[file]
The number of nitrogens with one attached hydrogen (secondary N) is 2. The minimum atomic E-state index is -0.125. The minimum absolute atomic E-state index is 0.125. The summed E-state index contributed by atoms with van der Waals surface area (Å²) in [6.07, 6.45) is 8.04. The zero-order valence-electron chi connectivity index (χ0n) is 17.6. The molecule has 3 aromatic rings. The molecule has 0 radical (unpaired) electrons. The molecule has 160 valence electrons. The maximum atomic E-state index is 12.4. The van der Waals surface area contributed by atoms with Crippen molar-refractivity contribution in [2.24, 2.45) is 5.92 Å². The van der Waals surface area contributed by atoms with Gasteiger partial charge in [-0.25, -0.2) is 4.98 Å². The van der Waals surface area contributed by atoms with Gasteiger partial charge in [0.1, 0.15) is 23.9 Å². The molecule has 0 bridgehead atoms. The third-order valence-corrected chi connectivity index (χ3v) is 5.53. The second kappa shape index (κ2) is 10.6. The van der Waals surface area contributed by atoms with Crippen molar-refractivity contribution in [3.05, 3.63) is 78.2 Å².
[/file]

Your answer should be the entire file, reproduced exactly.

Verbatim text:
The number of nitrogens with one attached hydrogen (secondary N) is 2. The minimum atomic E-state index is -0.125. The minimum absolute atomic E-state index is 0.125. The summed E-state index contributed by atoms with van der Waals surface area (Å²) in [6.07, 6.45) is 8.04. The zero-order valence-electron chi connectivity index (χ0n) is 17.6. The molecule has 3 aromatic rings. The molecule has 0 radical (unpaired) electrons. The molecule has 160 valence electrons. The maximum atomic E-state index is 12.4. The van der Waals surface area contributed by atoms with Crippen molar-refractivity contribution in [2.24, 2.45) is 5.92 Å². The van der Waals surface area contributed by atoms with Gasteiger partial charge in [-0.25, -0.2) is 4.98 Å². The van der Waals surface area contributed by atoms with Gasteiger partial charge in [0.1, 0.15) is 23.9 Å². The molecule has 0 bridgehead atoms. The third-order valence-corrected chi connectivity index (χ3v) is 5.53. The second kappa shape index (κ2) is 10.6. The van der Waals surface area contributed by atoms with Crippen molar-refractivity contribution in [3.05, 3.63) is 78.2 Å².